By: Bobbie Pyron
Publisher: Katherine Tegen Books
Publication Date: February 2011
Reviewed by: Ellen Feld
Review Date: March 2011
Tam, a Shetland sheepdog, and his young owner Abby Whistler had a remarkable bond. Competing in agility classes, eleven-year-old Abby simply needed to shift her weight or nod her head and her dog would pick up the cue and obey. Tam always understood. The two were an unbeatable team in the competitive world of junior handler dog agility. But more importantly, they loved each other unconditionally. That love and devotion was about to be tested.
It was a long drive home to Harmony Gap, North Carolina from The Southeast Virginia Junior Agility Championship. Abby was riding in the front of the truck with her mama while Tam was sleeping in a crate in the back of the vehicle. As the dog slept off the long trip, he was suddenly jerked awake by the sound of splitting metal, burning rubber, and in seconds, he was tossed about as the truck careened out of control.
Tam and the crate were thrust from the truck and violently tossed down a hill, then tumbled down a small cliff into the rushing water below. As the crate began to sink, the terrified dog struggled to free himself from the rusted metal prison. Breaking free, the rushing current grabbed him and carried him far downstream, away from his beloved Abby.
When Abby recovered and was released from the hospital, she began her search for Tam. She knew the dog was still alive and refused to give up, no matter what the adults around her said. Perhaps it was the dreams she had of Tam, or maybe she inherited the “Sight” from her grandmother, but she knew her dog would somehow come home. Even a move to a new city would not stop the determined girl from looking for Tam.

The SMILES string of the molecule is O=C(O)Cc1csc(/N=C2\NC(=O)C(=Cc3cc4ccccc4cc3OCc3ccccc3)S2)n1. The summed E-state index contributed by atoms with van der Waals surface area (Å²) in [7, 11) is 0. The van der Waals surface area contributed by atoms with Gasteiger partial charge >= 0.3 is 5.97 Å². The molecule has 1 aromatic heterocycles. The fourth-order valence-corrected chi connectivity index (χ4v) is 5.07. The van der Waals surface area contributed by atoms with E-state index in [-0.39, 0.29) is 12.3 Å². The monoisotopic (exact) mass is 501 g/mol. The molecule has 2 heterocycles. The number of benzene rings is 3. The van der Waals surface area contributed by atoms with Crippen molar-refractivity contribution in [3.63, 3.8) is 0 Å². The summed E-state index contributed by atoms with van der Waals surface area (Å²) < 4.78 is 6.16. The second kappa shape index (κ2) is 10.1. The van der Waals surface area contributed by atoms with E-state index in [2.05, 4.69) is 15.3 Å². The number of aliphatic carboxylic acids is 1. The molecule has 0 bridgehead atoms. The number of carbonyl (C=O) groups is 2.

At the same time, the small Shetland sheepdog needed to survive the wilds of the Blue Ridge Mountains. Exhausted, hungry, and frightened, he had an all-encompassing need to find "home” and his girl. Would he make it?
A Dog’s Way Home is the heartwarming tale of the amazing bond one little dog and a very determined young lady share. While Abby must deal with her parents’ refusal to keep looking for Tam, the lost dog must contend with dangerous wild animals and humans who always seem to confuse him with a fox and shoo him away. This book has a very strong female lead; an excellent role model for young girls. While Abby does have some confrontations with her parents, the author doesn’t dwell on those events. The book also deals with friendships and pre-judging a person based on their income and status at school. It’s a nice lesson for Abby and readers of A Dog’s Way Home on why a person should never be judged based on outward appearances.
The telling of A Dog’s Way Home switches between a first person recounting from Abby’s point of view and a third person narration for chapters that focus on Tam’s adventures. This keeps the story fresh and moving quickly. While there is plenty of adventure, it should be noted for more sensitive readers that the book does detail an animal dying at the hands of a hunter and an older character suffering a heart attack (she lives and recovers). Overall, the book was a thoroughly enjoyable tale of the love between a dog and his young owner.
Quill says: If your pre-teen/teen reader loves dogs, don’t miss A Dog’s Way Home.